The kidnapping of famed aviator Charles Lindbergh’s 20-month old son from their home in Hopewell, New Jersey in March 1932 set off the sensational media firestorm for that era. The investigation involved the New Jersey State Police, the New York City Police and the FBI and lasted more than two years before the kidnapper—who left a dozen ransom notes as he kept upping his ransom—was brought to justice. Charles Lindbergh Jr. was never found.
The whole ordeal was a remarkable story. After the kidnapper took $50,000 in ransom money, the FBI was able to track the serial numbers on the ransom money, which led them to Bruno Richard Hauptmann, a German immigrant carpenter. He was arrested outside his Bronx home on September 18, 1934. A retired school principal, who acted as an intermediary between the Lindbergh family and the professed kidnapper, and a taxi cab driver who was pulled into the matter after the kidnapper told him to deliver a ransom note, both identified Hauptmann from their earlier encounter with him.
CBS wanted WCAU to send a mobile unit to cover the trial, and Boake Carter got his chance to provide all of the lurid details, with his accent that became a hit with a national audience. As he became a bigger star, he got his own show, with the Philco Radio Company as his sponsor and he gained a national audience.72 For several more years, Carter would open his broadcasts with an English sounding, “Hello everyone, Philco radio time, Boake Carter speaking.”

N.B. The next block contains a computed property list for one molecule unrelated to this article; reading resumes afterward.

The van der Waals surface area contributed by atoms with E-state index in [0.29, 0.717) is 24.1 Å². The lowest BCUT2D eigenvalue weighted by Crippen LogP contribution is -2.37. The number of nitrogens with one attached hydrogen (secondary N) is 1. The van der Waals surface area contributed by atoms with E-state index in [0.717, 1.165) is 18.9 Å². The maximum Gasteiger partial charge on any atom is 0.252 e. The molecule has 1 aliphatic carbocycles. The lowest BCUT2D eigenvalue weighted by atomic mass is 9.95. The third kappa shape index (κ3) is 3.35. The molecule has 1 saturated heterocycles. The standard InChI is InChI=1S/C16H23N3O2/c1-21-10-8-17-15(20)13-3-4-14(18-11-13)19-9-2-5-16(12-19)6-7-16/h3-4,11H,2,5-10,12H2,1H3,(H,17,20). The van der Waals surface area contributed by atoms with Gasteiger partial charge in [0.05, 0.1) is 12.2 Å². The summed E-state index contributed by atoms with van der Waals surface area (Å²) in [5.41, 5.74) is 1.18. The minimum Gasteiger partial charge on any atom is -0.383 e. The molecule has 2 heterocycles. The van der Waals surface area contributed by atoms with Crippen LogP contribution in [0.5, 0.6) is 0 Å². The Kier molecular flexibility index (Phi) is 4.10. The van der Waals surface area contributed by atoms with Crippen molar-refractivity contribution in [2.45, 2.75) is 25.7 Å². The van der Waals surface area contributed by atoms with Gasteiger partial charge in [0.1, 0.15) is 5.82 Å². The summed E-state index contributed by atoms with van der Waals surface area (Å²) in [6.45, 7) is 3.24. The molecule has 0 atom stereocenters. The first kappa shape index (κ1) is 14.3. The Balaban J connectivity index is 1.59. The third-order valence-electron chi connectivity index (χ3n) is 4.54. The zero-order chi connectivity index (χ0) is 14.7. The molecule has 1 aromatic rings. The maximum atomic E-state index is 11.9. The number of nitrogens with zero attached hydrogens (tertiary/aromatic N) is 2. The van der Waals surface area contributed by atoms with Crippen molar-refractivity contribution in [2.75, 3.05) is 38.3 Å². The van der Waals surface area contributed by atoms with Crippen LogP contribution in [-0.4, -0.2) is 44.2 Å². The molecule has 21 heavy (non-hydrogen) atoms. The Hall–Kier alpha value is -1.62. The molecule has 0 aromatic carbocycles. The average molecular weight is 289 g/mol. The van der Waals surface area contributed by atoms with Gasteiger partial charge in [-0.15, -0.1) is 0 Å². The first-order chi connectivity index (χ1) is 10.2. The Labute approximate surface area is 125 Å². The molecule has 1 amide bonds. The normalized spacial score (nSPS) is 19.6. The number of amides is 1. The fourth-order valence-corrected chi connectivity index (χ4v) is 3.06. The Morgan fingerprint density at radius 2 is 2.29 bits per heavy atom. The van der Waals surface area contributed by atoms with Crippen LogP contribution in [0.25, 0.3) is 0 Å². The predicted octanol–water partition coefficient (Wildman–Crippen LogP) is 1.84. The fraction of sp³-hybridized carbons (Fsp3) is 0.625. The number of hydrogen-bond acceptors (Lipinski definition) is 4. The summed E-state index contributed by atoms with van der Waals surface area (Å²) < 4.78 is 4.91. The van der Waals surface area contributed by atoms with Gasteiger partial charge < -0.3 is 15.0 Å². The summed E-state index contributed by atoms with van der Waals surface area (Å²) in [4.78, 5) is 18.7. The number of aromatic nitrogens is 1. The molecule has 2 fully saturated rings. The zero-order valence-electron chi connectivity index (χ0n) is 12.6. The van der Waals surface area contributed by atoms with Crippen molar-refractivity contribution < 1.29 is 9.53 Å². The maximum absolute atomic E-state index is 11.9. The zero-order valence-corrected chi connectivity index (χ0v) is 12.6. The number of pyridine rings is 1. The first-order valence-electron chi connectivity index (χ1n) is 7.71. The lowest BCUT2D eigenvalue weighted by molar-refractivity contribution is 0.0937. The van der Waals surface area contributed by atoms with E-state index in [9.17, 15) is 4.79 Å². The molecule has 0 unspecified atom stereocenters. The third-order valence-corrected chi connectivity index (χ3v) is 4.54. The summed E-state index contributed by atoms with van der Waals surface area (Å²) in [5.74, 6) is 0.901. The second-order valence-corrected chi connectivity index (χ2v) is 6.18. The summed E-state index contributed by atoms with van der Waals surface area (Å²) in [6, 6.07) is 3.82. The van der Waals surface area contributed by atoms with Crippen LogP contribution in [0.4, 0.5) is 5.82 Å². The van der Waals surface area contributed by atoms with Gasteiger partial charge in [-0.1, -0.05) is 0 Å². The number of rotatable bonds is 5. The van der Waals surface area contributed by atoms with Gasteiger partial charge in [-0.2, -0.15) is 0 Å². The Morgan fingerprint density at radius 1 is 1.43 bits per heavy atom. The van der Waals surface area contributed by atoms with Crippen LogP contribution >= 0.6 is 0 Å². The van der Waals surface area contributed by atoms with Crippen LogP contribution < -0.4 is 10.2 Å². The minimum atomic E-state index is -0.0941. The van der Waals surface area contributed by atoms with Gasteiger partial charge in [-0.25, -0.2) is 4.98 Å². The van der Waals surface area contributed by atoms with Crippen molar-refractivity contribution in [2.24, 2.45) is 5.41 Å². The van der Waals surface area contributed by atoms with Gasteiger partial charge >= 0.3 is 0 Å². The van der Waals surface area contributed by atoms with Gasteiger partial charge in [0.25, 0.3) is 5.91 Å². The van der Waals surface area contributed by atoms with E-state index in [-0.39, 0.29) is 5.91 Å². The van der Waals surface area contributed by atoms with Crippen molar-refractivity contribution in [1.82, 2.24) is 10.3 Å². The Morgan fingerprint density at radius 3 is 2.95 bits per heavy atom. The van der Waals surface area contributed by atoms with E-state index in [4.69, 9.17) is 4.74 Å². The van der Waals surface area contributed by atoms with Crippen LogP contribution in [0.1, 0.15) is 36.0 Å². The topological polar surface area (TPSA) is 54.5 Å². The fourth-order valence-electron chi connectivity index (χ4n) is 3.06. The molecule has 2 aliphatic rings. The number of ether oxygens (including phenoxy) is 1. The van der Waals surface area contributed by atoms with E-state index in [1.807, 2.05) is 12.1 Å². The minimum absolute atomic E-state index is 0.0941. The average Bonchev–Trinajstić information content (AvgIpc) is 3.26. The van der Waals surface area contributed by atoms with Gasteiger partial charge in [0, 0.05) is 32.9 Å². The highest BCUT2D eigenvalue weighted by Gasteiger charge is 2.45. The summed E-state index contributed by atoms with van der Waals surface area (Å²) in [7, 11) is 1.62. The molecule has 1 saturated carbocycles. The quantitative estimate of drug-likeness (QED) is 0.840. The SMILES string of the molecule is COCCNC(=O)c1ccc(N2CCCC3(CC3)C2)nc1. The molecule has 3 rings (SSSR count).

To learn more about Boake Carter and other radio legends, click here to get a copy of The Right Frequency.

Right Frequency Author Interviewed at NAIBA Conference

October 12, 2012

Fred Lucas, the author of The Right Frequency, was recently interviewed at New Atlantic Independent Booksellers Association conference in Washington. Click here to see the interview.

Click here to order a copy of The Right Frequency.

Talk Radio Not an Echo Chamber Parroting GOP Talking Points

October 7, 2012

Townhall.com published an excerpt from The Right Frequency.

The excerpt touches on some of the rivalries among conservative talk show hows and how these hosts don’t speak with one voice.

Click here to order a copy of The Right Frequency.